Release Date: February 11, 2020

Forecast Highlights

Global liquid fuels

  • EIA expects global petroleum and liquid fuels demand will average 100.3 million barrels per day (b/d) in the first quarter of 2020. This demand level is 0.9 million b/d less than forecast in the January STEO and reflects both the effects of the coronavirus and warmer-than-normal January temperatures across much of the northern hemisphere. EIA now expects global petroleum and liquid fuels demand will rise by 1.0 million b/d in 2020, which is lower than the forecast increase in the January STEO of 1.3 million b/d in 2020, and by 1.5 million b/d in 2021.
  • EIA’s global petroleum and liquid fuels supply forecast assumes that the Organization of the Petroleum Exporting Countries (OPEC) will reduce crude oil production by 0.5 million b/d from March through May because of lower expected global oil demand in early 2020. This OPEC reduction is in addition to the cuts announced at the group’s December 2019 meeting. EIA now forecasts OPEC crude oil production will average 28.9 million b/d in 2020, which is 0.3 million less than forecast in the January STEO. In addition to these production cuts, EIA’s lower forecast OPEC production reflects ongoing crude oil production outages in Libya during the first quarter. In general, EIA assumes that OPEC will limit production through all of 2020 and 2021 to target relatively balanced global oil markets.
  • Global liquid fuels inventories fell by roughly 0.1 million b/d in 2019, and EIA expects they will grow by 0.2 million b/d in 2020. Although EIA expects inventories to rise overall in 2020, EIA forecasts inventories will build by 0.6 million b/d in the first half of the year because of slow oil demand growth and strong non-OPEC oil supply growth. Firmer demand growth as the global economy strengthens and slower supply growth later in the year contribute to forecast inventory draws of 0.1 million b/d in the second half of 2020. EIA expects global liquid fuels inventories will decline by 0.2 million b/d in 2021.
  • Brent crude oil spot prices averaged $64 per barrel (b) in January, down $4/b from December. Brent prices fell steadily through January and into the first week of February, closing at less than $54/b on February 4, the lowest price since December 2018, reflecting market concerns about oil demand. EIA forecasts Brent prices will average $61/b in 2020; with prices averaging $58/b during the first half of the year and $64/b during the second half of the year. EIA forecasts the average Brent prices will rise to an average of $68/b in 2021.
  • Gasoline prices: The front-month futures price of reformulated blendstock for oxygenate blending (RBOB, the petroleum component of gasoline used in many parts of the country) settled at $1.50 per gallon (gal) on February 6, down 21 cents/gal from January 2, 2020. The RBOB–Brent crack spread (the difference between the price of RBOB and the price of Brent crude oil) increased by 6 cents/gal to settle at 19 cents/gal during the same period. Almost all of this increase was in the first week of February, when RBOB crack spreads rose after the RBOB and Brent contracts rolled to the next contract month. Despite the recent increase, monthly average RBOB crack spreads were lower in January compared with December, likely because of low U.S. gasoline demand.RBOB prices and crack spreads tend to be at their lowest during November and December, and they usually begin increasing in January. However, January 2020 deviated from this trend as monthly average RBOB prices and RBOB crack spreads fell by 5 cents/gal and 2 cents/gal, respectively, relative to December. The decline in RBOB crack spreads is the third consecutive month of month-on-month declines, the longest such streak since November 2018. The downward pressure on prices is supported by record inventory levels. Stocks of motor gasoline for the week ending January 24 reached the highest level ever recorded in EIA weekly data going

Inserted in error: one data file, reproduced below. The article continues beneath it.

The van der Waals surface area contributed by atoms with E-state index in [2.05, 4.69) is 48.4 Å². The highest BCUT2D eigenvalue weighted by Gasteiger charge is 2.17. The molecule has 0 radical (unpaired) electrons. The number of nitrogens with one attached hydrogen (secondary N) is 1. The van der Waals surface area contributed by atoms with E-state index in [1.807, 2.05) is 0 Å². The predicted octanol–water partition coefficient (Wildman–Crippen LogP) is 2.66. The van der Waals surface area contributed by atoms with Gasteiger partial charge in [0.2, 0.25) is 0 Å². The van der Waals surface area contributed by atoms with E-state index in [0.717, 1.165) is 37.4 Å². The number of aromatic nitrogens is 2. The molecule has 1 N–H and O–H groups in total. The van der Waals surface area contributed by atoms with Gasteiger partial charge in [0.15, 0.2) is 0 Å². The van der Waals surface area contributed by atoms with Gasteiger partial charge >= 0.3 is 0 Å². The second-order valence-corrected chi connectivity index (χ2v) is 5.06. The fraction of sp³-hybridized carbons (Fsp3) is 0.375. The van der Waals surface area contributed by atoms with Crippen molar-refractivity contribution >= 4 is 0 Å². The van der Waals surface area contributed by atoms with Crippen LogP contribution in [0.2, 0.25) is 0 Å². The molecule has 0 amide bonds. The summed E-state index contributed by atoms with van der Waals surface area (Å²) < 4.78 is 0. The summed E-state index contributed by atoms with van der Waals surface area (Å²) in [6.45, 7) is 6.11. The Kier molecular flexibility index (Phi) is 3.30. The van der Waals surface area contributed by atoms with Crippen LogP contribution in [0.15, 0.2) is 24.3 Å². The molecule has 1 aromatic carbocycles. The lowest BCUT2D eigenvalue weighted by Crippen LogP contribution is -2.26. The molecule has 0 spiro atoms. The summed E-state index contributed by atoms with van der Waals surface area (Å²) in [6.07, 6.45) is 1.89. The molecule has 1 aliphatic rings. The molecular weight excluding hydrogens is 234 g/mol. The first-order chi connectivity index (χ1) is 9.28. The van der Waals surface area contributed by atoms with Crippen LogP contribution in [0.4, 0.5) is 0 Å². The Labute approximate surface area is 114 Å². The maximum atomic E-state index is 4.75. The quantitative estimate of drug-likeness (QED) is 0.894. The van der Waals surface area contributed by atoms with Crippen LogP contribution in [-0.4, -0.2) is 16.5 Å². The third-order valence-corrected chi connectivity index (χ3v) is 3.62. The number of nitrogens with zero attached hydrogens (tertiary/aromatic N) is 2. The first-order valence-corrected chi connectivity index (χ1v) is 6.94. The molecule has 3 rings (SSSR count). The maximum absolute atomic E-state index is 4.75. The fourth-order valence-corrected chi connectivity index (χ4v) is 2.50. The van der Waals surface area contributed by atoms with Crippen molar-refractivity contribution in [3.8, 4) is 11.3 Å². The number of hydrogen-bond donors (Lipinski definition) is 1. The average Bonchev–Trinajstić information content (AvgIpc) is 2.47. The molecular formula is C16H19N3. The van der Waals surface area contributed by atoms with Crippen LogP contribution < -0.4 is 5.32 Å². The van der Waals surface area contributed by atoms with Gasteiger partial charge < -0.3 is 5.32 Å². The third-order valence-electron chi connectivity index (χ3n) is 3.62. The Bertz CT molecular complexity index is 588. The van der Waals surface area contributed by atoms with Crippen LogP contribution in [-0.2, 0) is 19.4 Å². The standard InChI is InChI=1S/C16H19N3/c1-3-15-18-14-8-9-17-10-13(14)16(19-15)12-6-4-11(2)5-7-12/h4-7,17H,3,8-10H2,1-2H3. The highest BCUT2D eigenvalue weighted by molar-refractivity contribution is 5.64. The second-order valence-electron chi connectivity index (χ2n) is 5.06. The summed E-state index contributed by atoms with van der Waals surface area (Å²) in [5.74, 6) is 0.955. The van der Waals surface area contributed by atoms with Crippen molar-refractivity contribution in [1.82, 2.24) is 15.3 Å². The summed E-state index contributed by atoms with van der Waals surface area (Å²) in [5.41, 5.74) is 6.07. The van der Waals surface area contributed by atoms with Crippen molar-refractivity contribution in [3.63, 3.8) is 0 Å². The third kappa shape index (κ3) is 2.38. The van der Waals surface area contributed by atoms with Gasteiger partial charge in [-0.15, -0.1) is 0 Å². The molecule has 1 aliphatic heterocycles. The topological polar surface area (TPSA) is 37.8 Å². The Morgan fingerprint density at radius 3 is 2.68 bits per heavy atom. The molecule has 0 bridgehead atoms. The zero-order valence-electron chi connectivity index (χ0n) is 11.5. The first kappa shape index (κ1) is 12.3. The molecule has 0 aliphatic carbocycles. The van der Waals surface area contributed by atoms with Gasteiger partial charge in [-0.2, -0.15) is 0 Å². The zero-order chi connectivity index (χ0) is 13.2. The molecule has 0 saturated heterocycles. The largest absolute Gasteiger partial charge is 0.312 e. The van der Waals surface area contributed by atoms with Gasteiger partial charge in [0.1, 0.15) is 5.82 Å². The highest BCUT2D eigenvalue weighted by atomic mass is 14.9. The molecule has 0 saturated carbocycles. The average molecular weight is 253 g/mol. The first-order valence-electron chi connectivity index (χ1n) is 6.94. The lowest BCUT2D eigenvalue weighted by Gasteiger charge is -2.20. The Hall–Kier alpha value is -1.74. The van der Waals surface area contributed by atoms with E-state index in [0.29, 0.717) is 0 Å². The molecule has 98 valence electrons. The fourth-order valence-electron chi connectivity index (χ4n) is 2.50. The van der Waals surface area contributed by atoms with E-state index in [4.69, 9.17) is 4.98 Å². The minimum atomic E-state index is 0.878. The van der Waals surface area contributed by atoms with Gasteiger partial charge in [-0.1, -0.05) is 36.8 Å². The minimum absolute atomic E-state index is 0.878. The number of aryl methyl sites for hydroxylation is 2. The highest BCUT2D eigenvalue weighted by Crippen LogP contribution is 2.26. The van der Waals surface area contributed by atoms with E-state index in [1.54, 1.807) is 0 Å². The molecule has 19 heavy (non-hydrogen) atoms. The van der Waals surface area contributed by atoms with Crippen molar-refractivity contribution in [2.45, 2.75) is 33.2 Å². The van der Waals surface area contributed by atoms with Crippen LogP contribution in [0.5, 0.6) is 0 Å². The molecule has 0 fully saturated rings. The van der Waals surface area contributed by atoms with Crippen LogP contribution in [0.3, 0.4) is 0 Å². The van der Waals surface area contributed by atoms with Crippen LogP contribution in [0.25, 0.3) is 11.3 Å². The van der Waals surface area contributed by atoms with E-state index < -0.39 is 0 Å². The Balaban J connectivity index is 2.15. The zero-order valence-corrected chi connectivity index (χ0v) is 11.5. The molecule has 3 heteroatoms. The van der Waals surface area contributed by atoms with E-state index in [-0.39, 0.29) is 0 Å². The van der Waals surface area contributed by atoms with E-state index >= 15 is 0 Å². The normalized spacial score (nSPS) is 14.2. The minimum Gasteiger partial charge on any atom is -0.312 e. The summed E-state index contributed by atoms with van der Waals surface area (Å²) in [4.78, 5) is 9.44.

back to 1990. Both the increase in gasoline inventories and the decline in RBOB prices and crack spreads likely stem from a broader decline in gasoline demand. According to EIA estimates, U.S. consumption of motor gasoline in January declined 5% from the previous month to reach a 36-month low of 8.6 million barrels per day (b/d).
  • Ultra-low sulfur diesel prices: The ultra-low sulfur diesel (ULSD) front-month futures price settled at $1.67/gal on February 6, 2020, a decrease of 36 cents/gal from January 2, 2020. The ULSD–Brent crack spread (the difference between the price of ULSD and the price of Brent crude oil) decreased 9 cents/gal to settle at 36 cents/gal during the same period. The decline in crack spreads likely reflects low heating oil demand because of warmer-than-expected weather and market concerns over global economic growth.U.S. distillate inventories recorded a 4.1 million barrel month-on-month increase in January, a